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Sunday, May 26, 2024

Rove’s lawyer knew client might be leak

During much of 2004, Karl Rove's lawyer was on notice that his client, a senior aide to President Bush, might have disclosed Valerie Plame's CIA status to a Time magazine reporter.

During much of 2004, Karl Rove’s lawyer was on notice that his client, a senior aide to President Bush, might have disclosed Valerie Plame’s CIA status to a Time magazine reporter.

It wasn’t until Time’s Matt Cooper was under intense pressure from investigators to reveal his source that Rove, Bush’s top political adviser, corrected his grand jury testimony, telling Special Counsel Patrick Fitzgerald of the conversation he said he’d forgotten.

The timeline of the Rove camp’s early knowledge emerged Sunday in a first-person account by Time reporter Viveca Novak.

Novak said she passed along the information to Rove attorney Robert Luskin when he said, in effect, that “Karl doesn’t have a Cooper problem. He was not a source for Matt,” Novak wrote. “I responded instinctively, thinking he was trying to spin me.”

Novak said she told Luskin “something like, ‘Are you sure about that? That’s not what I hear around Time.’ He looked surprised and very serious” and at the end of their discussion that day said, “Thank you. This is important.”

Novak said the conversation with Luskin occurred anywhere from January 2004 to May 2004; she thinks it was perhaps in March.

It was not until October 2004 _ sometime between five and nine months after Novak’s conversation with Luskin _ that Rove disclosed his conversation with Cooper to the prosecutor.

That disclosure followed Luskin’s discovery of a White House e-mail from July 11, 2003. The message, from Rove to then-deputy national security adviser Stephen Hadley, referred to Rove’s conversation earlier that day with Cooper.

It is not known publicly what steps Luskin took after hearing the information from Novak. Nor is it publicly known whether Fitzgerald’s investigators had the e-mail all along and simply overlooked it or whether the White House had not given it to the prosecutor.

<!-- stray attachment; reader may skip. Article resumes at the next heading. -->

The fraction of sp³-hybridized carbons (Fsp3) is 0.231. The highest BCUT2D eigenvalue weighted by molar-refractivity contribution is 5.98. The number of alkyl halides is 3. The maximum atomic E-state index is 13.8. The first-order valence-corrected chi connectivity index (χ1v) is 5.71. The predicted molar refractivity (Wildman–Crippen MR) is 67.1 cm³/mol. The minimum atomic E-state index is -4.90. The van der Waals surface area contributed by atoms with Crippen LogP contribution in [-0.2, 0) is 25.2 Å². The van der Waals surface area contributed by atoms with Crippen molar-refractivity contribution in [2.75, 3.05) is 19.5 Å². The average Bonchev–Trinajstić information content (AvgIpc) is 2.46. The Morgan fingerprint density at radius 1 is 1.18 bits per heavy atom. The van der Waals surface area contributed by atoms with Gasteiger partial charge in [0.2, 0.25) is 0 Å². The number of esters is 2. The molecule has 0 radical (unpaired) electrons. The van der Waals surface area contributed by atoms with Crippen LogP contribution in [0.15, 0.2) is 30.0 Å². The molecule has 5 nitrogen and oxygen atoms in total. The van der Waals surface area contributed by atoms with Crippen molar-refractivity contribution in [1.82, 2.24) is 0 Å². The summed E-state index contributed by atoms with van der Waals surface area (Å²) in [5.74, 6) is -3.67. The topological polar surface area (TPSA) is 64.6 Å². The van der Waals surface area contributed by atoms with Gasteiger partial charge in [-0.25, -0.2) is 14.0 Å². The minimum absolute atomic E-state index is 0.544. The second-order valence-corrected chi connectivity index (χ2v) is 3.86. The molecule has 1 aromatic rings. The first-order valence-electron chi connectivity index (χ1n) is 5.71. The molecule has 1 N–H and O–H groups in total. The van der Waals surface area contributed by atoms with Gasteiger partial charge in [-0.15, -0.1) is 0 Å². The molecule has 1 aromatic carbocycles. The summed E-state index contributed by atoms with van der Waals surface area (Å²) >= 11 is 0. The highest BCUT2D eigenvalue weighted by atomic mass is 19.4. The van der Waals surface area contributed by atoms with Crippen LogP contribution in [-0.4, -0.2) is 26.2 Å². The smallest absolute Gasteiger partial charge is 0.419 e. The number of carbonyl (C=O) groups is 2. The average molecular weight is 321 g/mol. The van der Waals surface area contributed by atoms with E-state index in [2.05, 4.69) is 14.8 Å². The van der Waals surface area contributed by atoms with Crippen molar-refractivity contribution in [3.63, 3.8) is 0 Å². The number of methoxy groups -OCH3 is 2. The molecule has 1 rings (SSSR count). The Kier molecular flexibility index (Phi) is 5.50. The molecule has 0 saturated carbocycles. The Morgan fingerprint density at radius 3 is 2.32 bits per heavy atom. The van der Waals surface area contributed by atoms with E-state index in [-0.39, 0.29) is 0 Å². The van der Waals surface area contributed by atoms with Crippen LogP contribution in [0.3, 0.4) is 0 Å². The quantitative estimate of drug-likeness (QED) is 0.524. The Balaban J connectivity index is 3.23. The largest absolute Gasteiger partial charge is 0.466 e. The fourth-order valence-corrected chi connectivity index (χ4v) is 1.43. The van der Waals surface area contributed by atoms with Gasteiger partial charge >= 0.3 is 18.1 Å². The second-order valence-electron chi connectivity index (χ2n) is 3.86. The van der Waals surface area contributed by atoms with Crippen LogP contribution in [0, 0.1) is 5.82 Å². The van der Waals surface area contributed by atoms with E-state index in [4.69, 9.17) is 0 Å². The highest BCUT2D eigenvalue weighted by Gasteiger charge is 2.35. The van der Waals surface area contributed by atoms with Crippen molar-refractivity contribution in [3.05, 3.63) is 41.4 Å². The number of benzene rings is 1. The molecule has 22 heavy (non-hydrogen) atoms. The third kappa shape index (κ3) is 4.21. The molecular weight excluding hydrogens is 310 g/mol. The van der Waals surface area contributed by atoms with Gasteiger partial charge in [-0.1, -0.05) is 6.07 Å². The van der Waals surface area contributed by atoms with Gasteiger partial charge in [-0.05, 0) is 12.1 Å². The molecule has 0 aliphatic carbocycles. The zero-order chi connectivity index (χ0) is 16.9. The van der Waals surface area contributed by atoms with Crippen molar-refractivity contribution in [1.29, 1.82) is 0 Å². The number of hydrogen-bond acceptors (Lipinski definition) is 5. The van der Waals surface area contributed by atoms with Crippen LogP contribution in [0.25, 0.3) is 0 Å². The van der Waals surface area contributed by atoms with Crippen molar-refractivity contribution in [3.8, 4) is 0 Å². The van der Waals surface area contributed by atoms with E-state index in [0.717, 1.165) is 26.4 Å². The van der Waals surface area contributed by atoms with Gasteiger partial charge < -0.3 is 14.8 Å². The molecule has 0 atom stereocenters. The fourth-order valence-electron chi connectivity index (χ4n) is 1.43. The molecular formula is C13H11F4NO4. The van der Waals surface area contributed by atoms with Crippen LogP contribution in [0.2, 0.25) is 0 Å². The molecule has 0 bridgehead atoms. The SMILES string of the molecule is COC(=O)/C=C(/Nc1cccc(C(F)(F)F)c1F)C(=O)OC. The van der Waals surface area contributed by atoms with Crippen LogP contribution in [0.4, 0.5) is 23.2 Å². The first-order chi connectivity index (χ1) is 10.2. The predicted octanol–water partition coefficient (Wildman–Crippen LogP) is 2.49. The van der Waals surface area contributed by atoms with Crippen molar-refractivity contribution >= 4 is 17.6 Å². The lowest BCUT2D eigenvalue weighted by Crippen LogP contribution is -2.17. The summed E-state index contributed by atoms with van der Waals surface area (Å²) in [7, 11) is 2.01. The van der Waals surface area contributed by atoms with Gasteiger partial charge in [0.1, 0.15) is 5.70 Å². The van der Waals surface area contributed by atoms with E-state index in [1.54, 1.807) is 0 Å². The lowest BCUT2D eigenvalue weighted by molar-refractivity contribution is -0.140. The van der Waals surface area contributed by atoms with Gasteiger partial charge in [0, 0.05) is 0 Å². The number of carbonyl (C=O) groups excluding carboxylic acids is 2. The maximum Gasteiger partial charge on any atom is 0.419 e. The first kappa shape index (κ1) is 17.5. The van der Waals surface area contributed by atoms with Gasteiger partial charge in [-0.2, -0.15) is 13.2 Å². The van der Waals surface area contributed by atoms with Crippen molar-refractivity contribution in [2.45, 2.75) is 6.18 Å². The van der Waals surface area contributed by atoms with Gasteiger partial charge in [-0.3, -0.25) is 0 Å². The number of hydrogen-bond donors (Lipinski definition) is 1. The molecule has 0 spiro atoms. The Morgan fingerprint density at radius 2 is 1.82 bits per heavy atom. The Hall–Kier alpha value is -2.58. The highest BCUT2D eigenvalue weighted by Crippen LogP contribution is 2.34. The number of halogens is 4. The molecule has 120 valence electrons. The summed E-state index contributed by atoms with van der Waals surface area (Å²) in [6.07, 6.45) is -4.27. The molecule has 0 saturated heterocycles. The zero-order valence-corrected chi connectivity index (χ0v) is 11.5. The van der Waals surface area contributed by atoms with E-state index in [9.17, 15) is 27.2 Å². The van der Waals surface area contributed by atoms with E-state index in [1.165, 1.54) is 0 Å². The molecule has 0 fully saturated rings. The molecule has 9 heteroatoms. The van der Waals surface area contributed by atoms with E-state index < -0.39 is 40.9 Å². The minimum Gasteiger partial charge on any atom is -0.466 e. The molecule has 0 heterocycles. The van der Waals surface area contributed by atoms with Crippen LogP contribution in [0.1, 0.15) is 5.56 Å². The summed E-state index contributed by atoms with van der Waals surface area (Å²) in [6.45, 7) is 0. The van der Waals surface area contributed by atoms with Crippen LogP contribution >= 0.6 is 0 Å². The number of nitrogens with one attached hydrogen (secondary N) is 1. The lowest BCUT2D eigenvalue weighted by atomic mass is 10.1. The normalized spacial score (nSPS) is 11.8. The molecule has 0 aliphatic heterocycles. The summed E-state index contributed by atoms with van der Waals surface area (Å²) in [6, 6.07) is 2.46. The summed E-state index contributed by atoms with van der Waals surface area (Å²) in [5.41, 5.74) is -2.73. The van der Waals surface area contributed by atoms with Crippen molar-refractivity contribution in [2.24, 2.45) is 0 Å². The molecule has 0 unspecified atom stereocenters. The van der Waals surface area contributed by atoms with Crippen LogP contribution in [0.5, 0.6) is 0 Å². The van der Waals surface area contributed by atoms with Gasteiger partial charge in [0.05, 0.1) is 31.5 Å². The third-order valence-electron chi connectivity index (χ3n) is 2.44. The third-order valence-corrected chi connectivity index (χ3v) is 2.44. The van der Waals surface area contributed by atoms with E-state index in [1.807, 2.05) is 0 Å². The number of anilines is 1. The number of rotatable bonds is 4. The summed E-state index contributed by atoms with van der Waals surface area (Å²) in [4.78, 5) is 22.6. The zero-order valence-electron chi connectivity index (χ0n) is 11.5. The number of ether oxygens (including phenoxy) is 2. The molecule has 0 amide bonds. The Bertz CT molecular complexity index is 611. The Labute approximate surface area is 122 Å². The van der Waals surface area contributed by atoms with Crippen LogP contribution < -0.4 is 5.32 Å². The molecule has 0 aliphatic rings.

Mark Corallo, a spokesman for Rove’s legal team, said Rove has cooperated fully with prosecutors.

“The integrity of the investigation requires that we not discuss the substance of any communications with the special counsel,” Corallo said in a statement. “Out of respect for the investigative process, we have abided by that rule and will continue to withhold comment on our interactions with the special counsel.”

Six weeks ago, in a so-far successful effort to avert Rove’s indictment, defense attorney Luskin disclosed his conversation with Novak to prosecutor Fitzgerald. Rove remains under investigation.

Novak wrote that Luskin clearly thought that disclosing their discussion “was going to help Rove, perhaps by explaining why Rove hadn’t told Fitzgerald or the grand jury of his conversation with my colleague Matt Cooper.”

Fitzgerald questioned Novak under oath Thursday, the day after he began presenting evidence to a new grand jury considering evidence in the leak investigation.

The prosecutor is investigating the Bush administration’s leaking of Plame’s CIA status to the news media in 2003, as her husband, former U.S. Ambassador Joseph Wilson, accused officials of manipulating prewar intelligence on Iraq.

Vice President Dick Cheney’s former chief of staff, I. Lewis “Scooter” Libby, is under indictment in Fitzgerald’s probe on five counts of perjury, obstruction of justice and lying to the FBI. He has denied the charges.


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¬© 2005 The Associated Press